IDEAS home Printed from https://ideas.repec.org/p/mrq/wpaper/0511.html
   My bibliography  Save this paper

Regional vs. Global Financing Strategies for U.S. MNEs

Author

Listed:
  • Joseph Daniels

    () (Department of Economics, Marquette University)

  • Walid Hejazi

    () (Rotman School of Management, University of Toronto)

  • Marc von der Ruhr

    () (Department of Economics, Saint Norbert College)

Abstract

Despite declining in 2001, foreign direct investment (FDI) surged during the 1990s. As a result, current levels of FDI flows are triple their 1990 levels. It is well documented in the literature that FDI occurs in large part among countries that are geographically close. It is also well established that the NAFTA had a significant impact on both U.S. FDI flows and hence FDI stocks. In addition, tax policies and tax treaties have been shown to be important drivers of U.S. FDI. The analysis presented in this paper confirms these earlier results. We extend the analysis, however, to show that tax treaties have a significant impact on financing patterns of U.S. MNE activities abroad. Based on these results, we argue that bilateral tax treaties should be an important part of trade agreements between the United States and Latin American partners in anticipation of a Free Trade Agreement of the Americas (FTAA).

Suggested Citation

  • Joseph Daniels & Walid Hejazi & Marc von der Ruhr, 2005. "Regional vs. Global Financing Strategies for U.S. MNEs," Working Papers and Research 0511, Marquette University, Center for Global and Economic Studies and Department of Economics.
  • Handle: RePEc:mrq:wpaper:0511
    as

    Download full text from publisher

    File URL: http://www.busadm.mu.edu/mrq/workingpapers/wpaper0511.pdf
    Download Restriction: no

    References listed on IDEAS

    as
    1. Robert G. King & Ross Levine, 1993. "Finance and Growth: Schumpeter Might Be Right," The Quarterly Journal of Economics, Oxford University Press, vol. 108(3), pages 717-737.
    2. Rosanne Altshuler & Harry Grubert & T. Scott Newlon, 2000. "Has U.S. Investment Abroad Become More Sensitive to Tax Rates?," NBER Chapters,in: International Taxation and Multinational Activity, pages 9-38 National Bureau of Economic Research, Inc.
    3. Bruce A. Blonigen & Ronald B. Davies, 2002. "Do Bilateral Tax Treaties Promote Foreign Direct Investment?," NBER Working Papers 8834, National Bureau of Economic Research, Inc.
    4. Robert E. Lipsey, 1993. "Foreign Direct Investment in the United States: Changes over Three Decades," NBER Chapters,in: Foreign Direct Investment, pages 113-172 National Bureau of Economic Research, Inc.
    5. Bruce A. Blonigen, 2005. "The Effects of," World Bank Economic Review, World Bank Group, vol. 19(3), pages 407-424.
    6. Walid Hejazi & Marc von der Ruhr, 2003. "US firms in world finance," Chapters,in: Alliance Capitalism for the New American Economy, chapter 7 Edward Elgar Publishing.
    7. Horst Raff & Marc von der Ruhr, 2007. "Foreign Direct Investment in Producer Services: Theory and Empirical Evidence," Applied Economics Quarterly (formerly: Konjunkturpolitik), Duncker & Humblot, Berlin, vol. 53(3), pages 299-321.
    Full references (including those not matched with items on IDEAS)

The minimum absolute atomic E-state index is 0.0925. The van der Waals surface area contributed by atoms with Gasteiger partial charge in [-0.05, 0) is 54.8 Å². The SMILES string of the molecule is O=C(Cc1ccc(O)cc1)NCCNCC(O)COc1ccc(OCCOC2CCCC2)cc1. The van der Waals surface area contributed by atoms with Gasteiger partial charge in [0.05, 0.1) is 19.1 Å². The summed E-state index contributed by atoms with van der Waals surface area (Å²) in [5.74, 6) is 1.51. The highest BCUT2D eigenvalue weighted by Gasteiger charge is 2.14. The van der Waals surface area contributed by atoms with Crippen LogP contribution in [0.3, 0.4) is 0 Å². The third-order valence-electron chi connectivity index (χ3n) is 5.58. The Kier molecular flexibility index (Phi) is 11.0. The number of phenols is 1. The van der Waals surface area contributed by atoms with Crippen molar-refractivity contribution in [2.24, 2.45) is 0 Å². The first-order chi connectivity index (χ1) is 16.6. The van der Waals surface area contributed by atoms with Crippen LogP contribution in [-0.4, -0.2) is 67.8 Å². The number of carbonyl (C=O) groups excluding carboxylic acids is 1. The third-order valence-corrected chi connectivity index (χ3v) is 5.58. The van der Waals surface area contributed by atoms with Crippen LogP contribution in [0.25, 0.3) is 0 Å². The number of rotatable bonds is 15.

Citations

    Citations are extracted by the CitEc Project, subscribe to its RSS feed for this item.
    as


    Cited by:

    1. Joseph Daniels & Patrick O’Brien & Marc Ruhr, 2015. "Bilateral tax treaties and US foreign direct investment financing modes," International Tax and Public Finance, Springer;International Institute of Public Finance, vol. 22(6), pages 999-1027, December.

    More about this item

    JEL classification:

    • F21 - International Economics - - International Factor Movements and International Business - - - International Investment; Long-Term Capital Movements
    • F23 - International Economics - - International Factor Movements and International Business - - - Multinational Firms; International Business
    • H20 - Public Economics - - Taxation, Subsidies, and Revenue - - - General

    Statistics

    Access and download statistics

    Corrections

    All material on this site has been provided by the respective publishers and authors. You can help correct errors and omissions. When requesting a correction, please mention this item's handle: RePEc:mrq:wpaper:0511. See general information about how to correct material in RePEc.

    For technical questions regarding this item, or to correct its authors, title, abstract, bibliographic or download information, contact: (Andrew G. Meyer). General contact details of provider: http://edirc.repec.org/data/ecomuus.html .

    If you have authored this item and are not yet registered with RePEc, we encourage you to do it here. This allows to link your profile to this item. It also allows you to accept potential citations to this item that we are uncertain about.

    If CitEc recognized a reference but did not link an item in RePEc to it, you can help with this form .

    If you know of missing items citing this one, you can help us creating those links by adding the relevant references in the same way as above, for each refering item. If you are a registered author of this item, you may also want to check the "citations" tab in your RePEc Author Service profile, as there may be some citations waiting for confirmation.

    Please note that corrections may take a couple of weeks to filter through the various RePEc services.

    IDEAS is a RePEc service hosted by the Research Division of the Federal Reserve Bank of St. Louis . RePEc uses bibliographic data supplied by the respective publishers.